Take Action for Prevention this Month!

We are off - Cancer Prevention Challenge 2015 is launched!


The World Health Organization states that, “prevention offers the most cost-effective long-term strategy for the control of cancer,” and cites a variety of preventable factors which can lead to cancer in our daily lives, including pollution, occupational carcinogens, and radiation.

Register NowJoin other individuals and businesses that have stood up for cancer prevention!  Make a difference in the fight against cancer…  

Cick here to find out more about how you can participate.

Why prevention?

In 1962, when Rachel Carson’s world-awakening book, Silent Spring, was published, cancer struck one in every four Canadians. These were shocking statistics back then. In what became one of the best-selling books of the 20th century, Carson urged governments to seize the ‘golden opportunity’ to prevent cancer, rather than solely focusing on treatment and research for the cure. But with little attention paid to prevention over the past 40+ years, cancer rates continue to increase. Currently, nearly one in two males in Canada and over one third of females will be diagnosed with cancer at some point in their lives. Cancer is now the leading cause of death in Canada. Every April and October – the two ‘cancer months’ on our calendar – we are urged to adopt healthy lifestyle choices, which is indeed very good advice. Not smoking, eating plenty of fresh, whole – preferably organic – foods and getting regular exercise are all essential to good health. So is maintaining a healthy body weight, being moderate with alcoholic beverages, and reducing UV radiation exposures. The carcinogens in our air, water and food – those scores of toxic hitch-hikers we don’t choose – are often an afterthought in Canadian cancer messages, as are the serious hazards in our homes and workplaces. The Cancer Prevention Challenge is designed to draw attention to these unnecessary and preventable risks.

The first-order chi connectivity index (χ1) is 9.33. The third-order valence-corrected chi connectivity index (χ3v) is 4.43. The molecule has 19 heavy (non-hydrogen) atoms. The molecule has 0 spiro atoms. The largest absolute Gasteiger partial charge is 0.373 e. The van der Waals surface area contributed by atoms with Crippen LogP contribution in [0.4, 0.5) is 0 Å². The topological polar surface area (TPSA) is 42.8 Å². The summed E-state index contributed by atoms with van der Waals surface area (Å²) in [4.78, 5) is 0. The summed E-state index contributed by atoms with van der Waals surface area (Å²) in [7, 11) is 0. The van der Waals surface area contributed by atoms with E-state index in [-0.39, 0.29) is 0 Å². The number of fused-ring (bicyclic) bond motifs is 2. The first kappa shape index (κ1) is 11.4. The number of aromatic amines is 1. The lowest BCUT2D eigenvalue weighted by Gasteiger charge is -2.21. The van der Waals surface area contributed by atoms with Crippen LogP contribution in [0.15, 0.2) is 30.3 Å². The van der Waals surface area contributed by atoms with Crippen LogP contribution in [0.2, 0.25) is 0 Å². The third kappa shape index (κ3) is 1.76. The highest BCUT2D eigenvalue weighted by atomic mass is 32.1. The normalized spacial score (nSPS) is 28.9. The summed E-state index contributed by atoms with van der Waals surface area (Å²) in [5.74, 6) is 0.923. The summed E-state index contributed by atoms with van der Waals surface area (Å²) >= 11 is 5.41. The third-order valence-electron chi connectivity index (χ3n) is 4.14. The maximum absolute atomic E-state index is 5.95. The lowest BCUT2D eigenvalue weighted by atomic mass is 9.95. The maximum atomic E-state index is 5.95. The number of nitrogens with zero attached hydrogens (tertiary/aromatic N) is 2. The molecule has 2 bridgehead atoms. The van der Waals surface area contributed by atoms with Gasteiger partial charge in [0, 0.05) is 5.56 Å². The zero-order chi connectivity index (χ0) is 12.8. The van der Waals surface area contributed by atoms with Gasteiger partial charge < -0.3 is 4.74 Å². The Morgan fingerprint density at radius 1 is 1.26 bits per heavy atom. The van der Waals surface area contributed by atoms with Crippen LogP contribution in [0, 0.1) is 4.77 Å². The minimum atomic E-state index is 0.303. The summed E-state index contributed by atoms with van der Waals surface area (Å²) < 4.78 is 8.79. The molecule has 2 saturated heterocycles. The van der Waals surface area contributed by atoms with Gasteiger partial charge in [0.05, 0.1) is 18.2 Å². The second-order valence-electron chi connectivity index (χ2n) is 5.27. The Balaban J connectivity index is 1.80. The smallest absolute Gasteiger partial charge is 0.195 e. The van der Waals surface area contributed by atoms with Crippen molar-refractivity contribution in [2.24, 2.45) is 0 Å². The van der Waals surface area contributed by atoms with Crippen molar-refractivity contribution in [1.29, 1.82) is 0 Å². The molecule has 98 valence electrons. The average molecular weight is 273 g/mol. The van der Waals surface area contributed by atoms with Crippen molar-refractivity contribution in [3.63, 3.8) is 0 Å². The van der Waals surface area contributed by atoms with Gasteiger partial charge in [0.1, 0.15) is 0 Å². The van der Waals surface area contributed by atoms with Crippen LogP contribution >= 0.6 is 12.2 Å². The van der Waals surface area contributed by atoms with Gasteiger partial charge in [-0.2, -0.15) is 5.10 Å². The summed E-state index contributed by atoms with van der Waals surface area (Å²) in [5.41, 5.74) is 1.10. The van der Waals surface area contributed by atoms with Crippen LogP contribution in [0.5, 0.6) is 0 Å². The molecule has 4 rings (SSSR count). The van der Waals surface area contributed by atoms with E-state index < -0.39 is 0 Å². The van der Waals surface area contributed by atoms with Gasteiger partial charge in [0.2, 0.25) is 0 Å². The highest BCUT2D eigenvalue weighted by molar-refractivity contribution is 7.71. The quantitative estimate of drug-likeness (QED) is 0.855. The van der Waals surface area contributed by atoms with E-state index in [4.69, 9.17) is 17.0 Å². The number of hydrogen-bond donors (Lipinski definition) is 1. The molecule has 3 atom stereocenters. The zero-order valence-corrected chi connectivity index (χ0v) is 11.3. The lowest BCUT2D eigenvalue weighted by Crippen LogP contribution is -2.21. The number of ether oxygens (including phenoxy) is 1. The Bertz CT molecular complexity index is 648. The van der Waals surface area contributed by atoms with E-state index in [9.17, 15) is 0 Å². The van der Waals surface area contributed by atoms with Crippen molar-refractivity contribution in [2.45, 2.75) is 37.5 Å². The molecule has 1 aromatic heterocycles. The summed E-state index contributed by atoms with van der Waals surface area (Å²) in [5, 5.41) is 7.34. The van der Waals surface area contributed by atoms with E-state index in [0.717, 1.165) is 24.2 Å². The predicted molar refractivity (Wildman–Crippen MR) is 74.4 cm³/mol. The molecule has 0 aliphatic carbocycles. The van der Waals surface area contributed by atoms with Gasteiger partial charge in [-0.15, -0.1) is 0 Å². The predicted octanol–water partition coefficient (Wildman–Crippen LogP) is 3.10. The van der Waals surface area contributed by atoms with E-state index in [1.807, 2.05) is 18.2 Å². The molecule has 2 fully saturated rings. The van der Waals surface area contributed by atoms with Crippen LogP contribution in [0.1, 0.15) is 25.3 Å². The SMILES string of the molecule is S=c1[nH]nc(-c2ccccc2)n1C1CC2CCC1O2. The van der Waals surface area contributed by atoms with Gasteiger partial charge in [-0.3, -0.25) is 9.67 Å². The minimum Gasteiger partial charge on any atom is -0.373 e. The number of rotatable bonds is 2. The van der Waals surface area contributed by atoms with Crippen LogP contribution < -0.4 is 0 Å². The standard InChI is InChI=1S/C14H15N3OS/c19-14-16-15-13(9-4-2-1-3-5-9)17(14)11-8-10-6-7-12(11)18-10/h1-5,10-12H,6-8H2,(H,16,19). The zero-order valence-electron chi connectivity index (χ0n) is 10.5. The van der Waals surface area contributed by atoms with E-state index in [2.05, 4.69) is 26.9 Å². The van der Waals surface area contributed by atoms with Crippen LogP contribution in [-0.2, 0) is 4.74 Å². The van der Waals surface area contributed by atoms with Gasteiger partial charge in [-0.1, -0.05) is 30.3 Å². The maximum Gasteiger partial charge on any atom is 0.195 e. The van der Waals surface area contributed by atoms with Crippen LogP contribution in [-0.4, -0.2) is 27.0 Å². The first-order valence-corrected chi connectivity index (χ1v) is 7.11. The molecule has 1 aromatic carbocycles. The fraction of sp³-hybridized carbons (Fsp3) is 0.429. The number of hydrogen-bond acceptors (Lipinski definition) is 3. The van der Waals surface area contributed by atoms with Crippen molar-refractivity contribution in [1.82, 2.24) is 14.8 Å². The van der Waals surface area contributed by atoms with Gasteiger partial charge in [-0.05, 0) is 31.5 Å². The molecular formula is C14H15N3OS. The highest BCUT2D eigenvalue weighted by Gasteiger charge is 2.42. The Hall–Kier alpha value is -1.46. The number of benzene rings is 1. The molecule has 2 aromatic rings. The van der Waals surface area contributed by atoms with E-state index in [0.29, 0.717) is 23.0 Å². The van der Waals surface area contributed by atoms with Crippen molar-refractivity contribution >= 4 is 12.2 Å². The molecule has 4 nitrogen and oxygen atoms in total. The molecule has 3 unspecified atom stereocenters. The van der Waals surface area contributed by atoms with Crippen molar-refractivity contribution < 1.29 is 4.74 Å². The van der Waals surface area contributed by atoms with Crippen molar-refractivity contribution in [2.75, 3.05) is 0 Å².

For those in whom cancer is already a hidden or visible presence, efforts to find cures must of course continue. But for those not yet touched by the disease and certainly for the generations as yet unborn, prevention is the imperative need.”  

Rachel Carson, Silent Spring (1962)

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